The latest faux outrage this weekend targeted President Trump’s visit to Alabama, following the tornado that claimed at least 23 lives. Trump and First Lady Melania took time out of their schedule to personally meet with and comfort victims of the tragedy.
Yet rather than focusing on the fact that the President of the United States cares about Americans and coming together as a nation in the midst of these terrible events, all media could talk about over the weekend’s news cycle was shock and outrage that Trump agreed to sign Bibles at an Alabama church when asked. One historian even described it as “right next to sacrilege.”
As a practicing sincere orthodox Christian, I literally rolled my eyes at the outrage. This isn’t heretical or unprecedented. It’s just another way to take focus off the kindness President Trump and Melania showed and put a negative spin on a positive trip.
No one can reasonably suggest that Trump was signing the Bibles presuming to be the author. How many of us have given Bibles and other books as gifts with a message in the front? Many people sign or inscribe Bibles as gifts to others, intending the particular copy of scripture to have a special purpose or meaning. I have personally received copies of Bibles over the years that people have signed.
For example, when I was teaching at Colorado Christian University, the faculty in my department gifted me with a Bible when I was first hired that each professor signed at the front. The intent was obvious — as a Christian university, all faculty are encouraged to teach from the Christian worldview and hold scripture as paramount in all our perspectives and advice to students. It meant a lot to me. Never for one second did I think that the individuals who signed my Bible were presuming to be the author or intending disrespect for the Word of God. It was entirely the opposite.
Indeed, many people all over the world have a family heritage Bible that is passed down through the generations and signed to the next keeper of the Bible. Past presidents have signed Bibles and even many pastors and teachers have as well.
Unfortunately for the wide swath of Christianity, many denominations tend to add extra-biblical mandates and rules for practicing our faith. But what does the Bible actually say? We are admonished in scripture to take the whole counsel of God, and also to not add to or subtract from it. We are given all we need through the Bible to live rightly. Tradition in some circles may suggest a certain reverence for the Bible that excludes a politician signing a Bible, but it isn’t expressly or explicitly against a command of God. For the “religious leaders” who are condemning Trump, I would challenge them to consider whether they value rules and legalism over true Christianity.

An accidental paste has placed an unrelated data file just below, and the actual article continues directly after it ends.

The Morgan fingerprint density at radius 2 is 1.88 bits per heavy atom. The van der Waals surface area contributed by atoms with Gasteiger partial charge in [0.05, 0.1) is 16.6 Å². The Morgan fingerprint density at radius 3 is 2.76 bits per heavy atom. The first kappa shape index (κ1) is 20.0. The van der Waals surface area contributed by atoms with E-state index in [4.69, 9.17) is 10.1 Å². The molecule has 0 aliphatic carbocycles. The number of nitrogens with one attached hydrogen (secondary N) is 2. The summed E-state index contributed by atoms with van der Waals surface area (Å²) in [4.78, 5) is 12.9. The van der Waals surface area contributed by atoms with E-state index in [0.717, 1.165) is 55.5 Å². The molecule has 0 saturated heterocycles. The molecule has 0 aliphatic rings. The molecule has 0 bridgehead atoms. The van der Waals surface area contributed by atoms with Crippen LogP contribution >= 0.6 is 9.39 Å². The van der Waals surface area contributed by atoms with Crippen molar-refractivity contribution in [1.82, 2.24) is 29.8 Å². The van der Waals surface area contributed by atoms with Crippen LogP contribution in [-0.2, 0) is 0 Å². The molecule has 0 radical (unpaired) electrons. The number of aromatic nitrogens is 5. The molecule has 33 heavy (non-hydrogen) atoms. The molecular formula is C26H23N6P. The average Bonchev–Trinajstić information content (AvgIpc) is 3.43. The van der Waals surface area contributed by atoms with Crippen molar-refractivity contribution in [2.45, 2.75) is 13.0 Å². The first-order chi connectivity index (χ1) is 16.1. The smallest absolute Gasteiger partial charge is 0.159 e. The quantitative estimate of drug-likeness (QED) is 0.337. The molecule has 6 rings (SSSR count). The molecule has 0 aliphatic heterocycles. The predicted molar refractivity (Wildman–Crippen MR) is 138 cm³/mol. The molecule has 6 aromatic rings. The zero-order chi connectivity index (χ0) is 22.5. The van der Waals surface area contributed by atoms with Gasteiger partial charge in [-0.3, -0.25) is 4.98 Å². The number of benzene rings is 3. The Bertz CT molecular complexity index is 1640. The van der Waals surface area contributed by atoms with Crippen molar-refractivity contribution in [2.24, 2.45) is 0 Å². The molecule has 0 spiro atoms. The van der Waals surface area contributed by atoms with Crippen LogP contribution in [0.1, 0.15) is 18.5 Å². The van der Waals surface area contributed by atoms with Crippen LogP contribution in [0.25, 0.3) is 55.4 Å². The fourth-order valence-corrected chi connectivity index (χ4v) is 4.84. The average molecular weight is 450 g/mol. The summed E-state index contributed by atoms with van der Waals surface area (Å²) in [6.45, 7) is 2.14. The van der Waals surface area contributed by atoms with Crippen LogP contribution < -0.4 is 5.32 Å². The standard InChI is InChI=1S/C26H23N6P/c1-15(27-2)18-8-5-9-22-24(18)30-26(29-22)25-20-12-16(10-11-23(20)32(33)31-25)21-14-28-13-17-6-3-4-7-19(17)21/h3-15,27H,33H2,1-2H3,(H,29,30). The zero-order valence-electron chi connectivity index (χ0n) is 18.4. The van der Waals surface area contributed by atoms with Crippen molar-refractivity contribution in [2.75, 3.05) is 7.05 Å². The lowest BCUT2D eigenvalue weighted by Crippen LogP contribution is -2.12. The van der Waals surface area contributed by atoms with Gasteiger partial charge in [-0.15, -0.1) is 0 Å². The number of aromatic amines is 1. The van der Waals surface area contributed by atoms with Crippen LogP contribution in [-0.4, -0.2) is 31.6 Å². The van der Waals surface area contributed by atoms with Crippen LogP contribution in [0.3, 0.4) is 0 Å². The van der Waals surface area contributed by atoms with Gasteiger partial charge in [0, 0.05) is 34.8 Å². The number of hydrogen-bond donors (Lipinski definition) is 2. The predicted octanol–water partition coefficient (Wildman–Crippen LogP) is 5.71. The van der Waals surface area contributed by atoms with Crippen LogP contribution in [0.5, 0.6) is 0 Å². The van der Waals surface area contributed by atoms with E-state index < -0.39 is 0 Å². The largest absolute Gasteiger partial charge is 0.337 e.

It’s things like this story that I believe drive people (especially millennials) away from Christianity. Who wants to be associated with a “religion” that would actually condemn someone for signing a Bible at a church while comforting disaster victims?
The good news is that this type of piousness isn’t genuine Christianity—that is, it’s not what God Himself actually requires or teaches us about the Truth through His revealed Word—the Bible. As someone raised in the faith of Christianity, yet saw a lot of disparity between what the Bible teaches and what some so-called Christians add or subtract to scripture, I have had to separate what God teaches and what the Truth actually is from what some people claim in the name of Christ. Thankfully, the Truth does speak for itself and what God reveals about Himself in scripture is available and accessible for all of us to learn for ourselves. We shouldn’t reject Christianity based on what someone else says or does.
This is a good lesson for all of us. Find out what God teaches. Read the Bible for yourself. Don’t dismiss Truth merely because some people who claim Christ do even worse things in His name or teach false narratives to fit their own fashioning of who they want God to be. True Christianity is a relationship with the God that sent His only Son, Jesus Christ, to pay the penalty for our sin, which is death. We cannot live rightly enough to pay for the wrongs we all have done, but we can accept the free gift of salvation through Jesus and begin to understand what the Bible teaches about how to live in light of salvation.
Instead of buying into the crazy mainstream media narratives, turn off the TV and go read God’s Word. I suggest starting with Romans because it gives a comprehensive picture of Christianity and answers our most basic questions—who God is, who we are, why we are here, what is the purpose of life, and why we need a Savior. See for yourself who Jesus is and how you can have a personal relationship with the God who created you and loves you. This is ultimately what matters — not whether a president signs a copy of the Bible.
In fact, the next time I see President Trump, I’ll ask him to sign mine.
Jenna Ellis (@realJennaEllis) is a member of the Trump 2020 Advisory Board. She is a constitutional law attorney, radio host, and the author of The Legal Basis for a Moral Constitution.